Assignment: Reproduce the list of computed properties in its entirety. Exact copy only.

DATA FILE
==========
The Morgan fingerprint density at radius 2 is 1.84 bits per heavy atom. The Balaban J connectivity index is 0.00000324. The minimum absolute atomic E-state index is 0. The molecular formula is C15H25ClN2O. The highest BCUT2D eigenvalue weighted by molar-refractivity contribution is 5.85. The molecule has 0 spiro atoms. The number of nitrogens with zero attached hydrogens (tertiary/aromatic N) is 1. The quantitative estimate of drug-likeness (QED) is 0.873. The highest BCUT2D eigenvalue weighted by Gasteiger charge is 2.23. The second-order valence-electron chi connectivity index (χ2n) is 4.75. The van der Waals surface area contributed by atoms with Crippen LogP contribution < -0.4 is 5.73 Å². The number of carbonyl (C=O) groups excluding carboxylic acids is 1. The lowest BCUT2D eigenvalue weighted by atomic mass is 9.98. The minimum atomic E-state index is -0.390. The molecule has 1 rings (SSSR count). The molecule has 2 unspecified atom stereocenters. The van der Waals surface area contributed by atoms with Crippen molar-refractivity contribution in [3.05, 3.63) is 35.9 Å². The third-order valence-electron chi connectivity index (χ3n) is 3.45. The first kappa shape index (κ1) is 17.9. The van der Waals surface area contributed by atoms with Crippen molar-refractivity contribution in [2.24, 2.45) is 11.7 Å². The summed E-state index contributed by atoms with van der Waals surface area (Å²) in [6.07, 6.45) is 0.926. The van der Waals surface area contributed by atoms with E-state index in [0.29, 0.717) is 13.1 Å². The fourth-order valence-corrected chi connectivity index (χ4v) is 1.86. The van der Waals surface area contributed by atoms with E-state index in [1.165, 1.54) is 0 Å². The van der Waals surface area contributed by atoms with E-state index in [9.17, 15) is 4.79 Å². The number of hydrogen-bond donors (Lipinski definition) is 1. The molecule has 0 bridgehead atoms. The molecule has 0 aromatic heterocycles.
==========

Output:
The Morgan fingerprint density at radius 2 is 1.84 bits per heavy atom. The Balaban J connectivity index is 0.00000324. The minimum absolute atomic E-state index is 0. The molecular formula is C15H25ClN2O. The highest BCUT2D eigenvalue weighted by molar-refractivity contribution is 5.85. The molecule has 0 spiro atoms. The number of nitrogens with zero attached hydrogens (tertiary/aromatic N) is 1. The quantitative estimate of drug-likeness (QED) is 0.873. The highest BCUT2D eigenvalue weighted by Gasteiger charge is 2.23. The second-order valence-electron chi connectivity index (χ2n) is 4.75. The van der Waals surface area contributed by atoms with Crippen LogP contribution < -0.4 is 5.73 Å². The number of carbonyl (C=O) groups excluding carboxylic acids is 1. The lowest BCUT2D eigenvalue weighted by atomic mass is 9.98. The minimum atomic E-state index is -0.390. The molecule has 1 rings (SSSR count). The molecule has 2 unspecified atom stereocenters. The van der Waals surface area contributed by atoms with Crippen molar-refractivity contribution in [3.05, 3.63) is 35.9 Å². The third-order valence-electron chi connectivity index (χ3n) is 3.45. The first kappa shape index (κ1) is 17.9. The van der Waals surface area contributed by atoms with Crippen molar-refractivity contribution in [2.24, 2.45) is 11.7 Å². The summed E-state index contributed by atoms with van der Waals surface area (Å²) in [6.07, 6.45) is 0.926. The van der Waals surface area contributed by atoms with E-state index in [0.29, 0.717) is 13.1 Å². The fourth-order valence-corrected chi connectivity index (χ4v) is 1.86. The van der Waals surface area contributed by atoms with E-state index in [1.165, 1.54) is 0 Å². The van der Waals surface area contributed by atoms with E-state index in [9.17, 15) is 4.79 Å². The number of hydrogen-bond donors (Lipinski definition) is 1. The molecule has 0 bridgehead atoms. The molecule has 0 aromatic heterocycles.